Virtual sitters at Lee Health guard against danger to patients, help trim costs

Historically, Lee Memorial Health System, based in Fort Myers, Florida, has had a program to help observe patients who were potentially at risk of hurting themselves while in its facilities.


This could have been a patient who was confused, either chronically or acutely, or who had other medical or psychiatric concerns.

“We would then hire and assign an individual to sit at the bedside with the patient and provide visual and verbal cues to promote safety,” said Dr. William Carracino, vice president and chief digital health executive. “The problem was that this workforce had struggles maintaining itself.

“This was generally used for retired clinical nurses or others who had the time and desire to sit next to a patient,” he continued. “As a result, we had difficulty at times staffing the required situation. When that happened, we would generally have to re-assign an even more critical individual, such as a nurse or a patient care technician, to help protect that patient.”

This was a one-to-one direct observation role, so each patient who could benefit from this sitting needed an individual in the room with them.

“The funding for this program was also not considered medical inpatient care, so it was a revenue drain,” Carracino noted. “It had to be performed, but it took away from the value of reimbursement.”


When Lee Health embarked upon a technological proposal, it wanted to do a small pilot to prove the concept worked.

“The idea was to be able to monitor the patient remotely and more than one person at a time,” Carracino explained. “We started with one outside the room. We expanded quickly to two, but the technology was rudimentary.

“We built an order inside our Epic electronic health record to allow nursing criteria to request a virtual sitter assignment.”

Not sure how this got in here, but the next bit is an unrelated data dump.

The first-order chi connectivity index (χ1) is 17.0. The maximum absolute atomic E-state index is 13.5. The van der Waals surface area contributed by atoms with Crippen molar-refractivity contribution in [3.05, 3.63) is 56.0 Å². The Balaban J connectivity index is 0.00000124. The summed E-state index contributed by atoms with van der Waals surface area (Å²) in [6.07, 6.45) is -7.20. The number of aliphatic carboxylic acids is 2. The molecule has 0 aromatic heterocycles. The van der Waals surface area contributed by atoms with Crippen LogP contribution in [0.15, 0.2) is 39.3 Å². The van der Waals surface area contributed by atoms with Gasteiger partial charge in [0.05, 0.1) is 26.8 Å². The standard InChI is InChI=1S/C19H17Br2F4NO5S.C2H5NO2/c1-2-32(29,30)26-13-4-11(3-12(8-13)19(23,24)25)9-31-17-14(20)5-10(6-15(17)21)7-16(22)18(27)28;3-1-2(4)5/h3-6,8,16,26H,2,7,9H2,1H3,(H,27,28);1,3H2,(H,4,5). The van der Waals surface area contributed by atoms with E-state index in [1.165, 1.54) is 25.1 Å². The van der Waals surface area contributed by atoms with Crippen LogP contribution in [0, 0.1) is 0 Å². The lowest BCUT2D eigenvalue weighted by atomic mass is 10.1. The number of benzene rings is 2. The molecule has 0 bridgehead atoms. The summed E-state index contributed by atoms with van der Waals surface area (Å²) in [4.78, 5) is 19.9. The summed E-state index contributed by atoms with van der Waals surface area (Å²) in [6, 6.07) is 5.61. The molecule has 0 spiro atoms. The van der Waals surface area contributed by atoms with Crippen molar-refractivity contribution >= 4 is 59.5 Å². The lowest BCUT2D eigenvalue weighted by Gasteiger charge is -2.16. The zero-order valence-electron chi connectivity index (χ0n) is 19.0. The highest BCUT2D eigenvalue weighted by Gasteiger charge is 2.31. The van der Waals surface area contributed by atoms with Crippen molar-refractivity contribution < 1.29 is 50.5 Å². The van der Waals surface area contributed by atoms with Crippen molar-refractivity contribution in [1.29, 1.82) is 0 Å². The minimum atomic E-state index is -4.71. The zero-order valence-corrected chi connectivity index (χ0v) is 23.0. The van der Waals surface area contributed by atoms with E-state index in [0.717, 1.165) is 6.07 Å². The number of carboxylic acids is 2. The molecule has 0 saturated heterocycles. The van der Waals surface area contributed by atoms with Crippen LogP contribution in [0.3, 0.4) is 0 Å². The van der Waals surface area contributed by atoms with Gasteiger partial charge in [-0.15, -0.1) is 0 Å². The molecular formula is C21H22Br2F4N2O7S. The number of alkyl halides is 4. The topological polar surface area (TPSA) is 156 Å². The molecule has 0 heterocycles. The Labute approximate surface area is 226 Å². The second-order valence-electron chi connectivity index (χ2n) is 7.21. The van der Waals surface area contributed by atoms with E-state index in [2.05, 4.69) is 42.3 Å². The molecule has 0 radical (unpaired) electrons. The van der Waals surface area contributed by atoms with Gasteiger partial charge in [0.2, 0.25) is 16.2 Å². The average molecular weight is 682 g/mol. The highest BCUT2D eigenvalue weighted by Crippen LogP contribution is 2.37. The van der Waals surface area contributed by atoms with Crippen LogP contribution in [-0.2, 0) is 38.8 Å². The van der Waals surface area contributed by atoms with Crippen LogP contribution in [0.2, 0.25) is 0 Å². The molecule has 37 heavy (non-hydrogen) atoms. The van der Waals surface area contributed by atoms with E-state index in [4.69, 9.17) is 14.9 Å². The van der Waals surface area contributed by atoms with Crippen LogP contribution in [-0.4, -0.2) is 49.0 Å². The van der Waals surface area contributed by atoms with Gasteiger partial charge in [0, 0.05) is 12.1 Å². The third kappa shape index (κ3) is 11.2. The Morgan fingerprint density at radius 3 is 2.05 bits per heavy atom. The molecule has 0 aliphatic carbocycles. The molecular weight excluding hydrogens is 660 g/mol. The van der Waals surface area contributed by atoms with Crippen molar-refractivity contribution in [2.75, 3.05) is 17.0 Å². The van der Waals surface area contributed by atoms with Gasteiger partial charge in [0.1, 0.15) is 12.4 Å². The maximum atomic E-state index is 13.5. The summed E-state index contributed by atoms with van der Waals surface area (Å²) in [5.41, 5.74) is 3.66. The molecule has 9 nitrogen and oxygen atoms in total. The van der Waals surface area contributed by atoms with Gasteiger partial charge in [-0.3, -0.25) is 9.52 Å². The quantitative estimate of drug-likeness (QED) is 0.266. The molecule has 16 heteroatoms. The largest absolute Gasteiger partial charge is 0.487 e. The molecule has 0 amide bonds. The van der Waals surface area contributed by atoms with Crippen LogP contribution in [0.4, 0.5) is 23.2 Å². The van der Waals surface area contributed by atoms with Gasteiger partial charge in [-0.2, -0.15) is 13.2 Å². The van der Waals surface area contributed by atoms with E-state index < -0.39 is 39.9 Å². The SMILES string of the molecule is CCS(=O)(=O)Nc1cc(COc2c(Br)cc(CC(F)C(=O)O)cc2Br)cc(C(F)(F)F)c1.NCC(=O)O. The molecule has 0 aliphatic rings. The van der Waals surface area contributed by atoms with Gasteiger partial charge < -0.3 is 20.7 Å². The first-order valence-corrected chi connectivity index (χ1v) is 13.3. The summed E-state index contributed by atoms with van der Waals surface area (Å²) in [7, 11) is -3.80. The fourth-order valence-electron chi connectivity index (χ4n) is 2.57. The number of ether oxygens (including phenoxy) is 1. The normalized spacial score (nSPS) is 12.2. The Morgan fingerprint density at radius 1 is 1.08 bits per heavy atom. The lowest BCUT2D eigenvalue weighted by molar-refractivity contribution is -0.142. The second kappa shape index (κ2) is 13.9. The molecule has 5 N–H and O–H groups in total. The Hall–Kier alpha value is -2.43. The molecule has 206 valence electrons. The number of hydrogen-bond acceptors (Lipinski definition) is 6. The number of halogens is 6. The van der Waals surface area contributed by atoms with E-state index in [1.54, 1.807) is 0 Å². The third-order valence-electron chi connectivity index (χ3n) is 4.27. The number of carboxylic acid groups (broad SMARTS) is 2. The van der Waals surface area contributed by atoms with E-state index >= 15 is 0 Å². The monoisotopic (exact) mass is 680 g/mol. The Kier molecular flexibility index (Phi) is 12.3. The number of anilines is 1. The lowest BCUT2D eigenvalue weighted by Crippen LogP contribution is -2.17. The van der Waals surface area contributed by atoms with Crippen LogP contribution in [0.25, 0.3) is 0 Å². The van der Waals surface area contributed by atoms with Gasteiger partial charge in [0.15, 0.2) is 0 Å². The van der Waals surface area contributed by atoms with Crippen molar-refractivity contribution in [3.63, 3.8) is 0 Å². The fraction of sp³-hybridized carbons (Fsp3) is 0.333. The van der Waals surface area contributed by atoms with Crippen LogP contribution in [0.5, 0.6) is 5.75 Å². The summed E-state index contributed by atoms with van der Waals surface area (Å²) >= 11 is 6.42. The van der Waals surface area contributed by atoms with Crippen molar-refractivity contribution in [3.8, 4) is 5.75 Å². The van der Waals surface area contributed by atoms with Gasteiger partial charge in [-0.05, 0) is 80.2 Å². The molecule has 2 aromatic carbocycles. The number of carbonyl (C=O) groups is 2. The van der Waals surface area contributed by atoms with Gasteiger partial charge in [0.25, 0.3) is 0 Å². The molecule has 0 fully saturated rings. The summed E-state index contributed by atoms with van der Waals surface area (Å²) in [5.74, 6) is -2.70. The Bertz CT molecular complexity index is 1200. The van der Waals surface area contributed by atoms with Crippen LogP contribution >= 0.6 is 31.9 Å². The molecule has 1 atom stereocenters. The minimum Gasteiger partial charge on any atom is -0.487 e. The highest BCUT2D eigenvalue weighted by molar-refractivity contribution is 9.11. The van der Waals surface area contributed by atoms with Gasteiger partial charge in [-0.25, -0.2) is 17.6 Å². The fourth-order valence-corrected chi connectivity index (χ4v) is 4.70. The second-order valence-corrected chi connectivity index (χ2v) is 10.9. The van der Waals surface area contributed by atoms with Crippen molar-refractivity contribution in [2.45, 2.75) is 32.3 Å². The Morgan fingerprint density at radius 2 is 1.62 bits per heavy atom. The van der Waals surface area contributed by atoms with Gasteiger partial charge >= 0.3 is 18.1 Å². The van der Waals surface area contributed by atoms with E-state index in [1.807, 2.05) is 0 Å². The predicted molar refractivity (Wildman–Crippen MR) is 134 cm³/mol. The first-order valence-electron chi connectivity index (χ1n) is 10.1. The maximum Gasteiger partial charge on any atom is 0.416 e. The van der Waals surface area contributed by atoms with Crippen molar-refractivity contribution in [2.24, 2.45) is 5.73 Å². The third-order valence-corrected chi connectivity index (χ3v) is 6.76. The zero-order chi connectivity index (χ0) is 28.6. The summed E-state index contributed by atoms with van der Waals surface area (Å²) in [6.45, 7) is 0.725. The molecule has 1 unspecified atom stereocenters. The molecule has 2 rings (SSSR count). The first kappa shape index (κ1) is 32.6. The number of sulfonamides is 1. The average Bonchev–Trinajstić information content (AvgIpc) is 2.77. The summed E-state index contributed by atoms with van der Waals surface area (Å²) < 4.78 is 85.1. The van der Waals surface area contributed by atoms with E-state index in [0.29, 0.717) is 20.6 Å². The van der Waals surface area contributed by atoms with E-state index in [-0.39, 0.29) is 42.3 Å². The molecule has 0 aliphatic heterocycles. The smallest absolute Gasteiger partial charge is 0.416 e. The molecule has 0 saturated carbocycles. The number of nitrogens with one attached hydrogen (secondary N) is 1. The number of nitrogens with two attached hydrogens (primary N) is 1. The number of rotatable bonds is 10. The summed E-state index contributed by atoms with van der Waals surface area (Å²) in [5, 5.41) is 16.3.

Dr. William Carracino, Lee Health

“We began a new pilot that allowed for centralized staff and a six-to-one ratio, and plan to increase to an eight-to-one ratio,” he continued. “Fairly shortly, we envisioned the value in our leadership and saw the vision to provide funding to expand the program significantly to essentially all qualified patients who required this service.”

The idea was to improve safety by having a more highly trained individual watching that patient and building an escalation pattern so that this observer did not leave their desk when in-person attention was required.


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Lee Health started off with two to three virtual attendants at each facility. They monitored up to six patients each at a time. Staff chose patients who had a medical diagnosis, such as confusion or dementia. The health system is exploring expansion of the program to psychiatric cases.

“We built an order inside our Epic electronic health record to allow nursing criteria to request a virtual sitter assignment,” Carracino explained. “This means we were more able to expeditiously get those patients enrolled without requiring or waiting for a physician approval.

“We also needed to devise a new job role with a job description and requirements, because watching six or eight individuals on a video monitor and documenting inside the record was different than sitting at the bedside and controlling the situation in-person,” he continued. “We worked with human resources to create a new job code, description and rate of pay.”


Lee Health has seen significant cost savings, Carracino reported.

“We have avoided potentially dangerous situations, such as smoking,” he noted. “We have also even further decreased falls of these observed patients.”


“This is a project that needs to be run appropriately,” Carracino advised. “You need to include medical staff, nursing staff, compliance and potentially legal services. Change management is important, and visionary nursing leadership is critical.

“Good technology that has back-up downtime protection, as well as an escalation process, is important,” he concluded. “The technician cannot leave the virtual monitoring station, so he or she needs to be very well organized and have the ability to call either a runner, the primary care physician, a nurse or a floor supervisor.”

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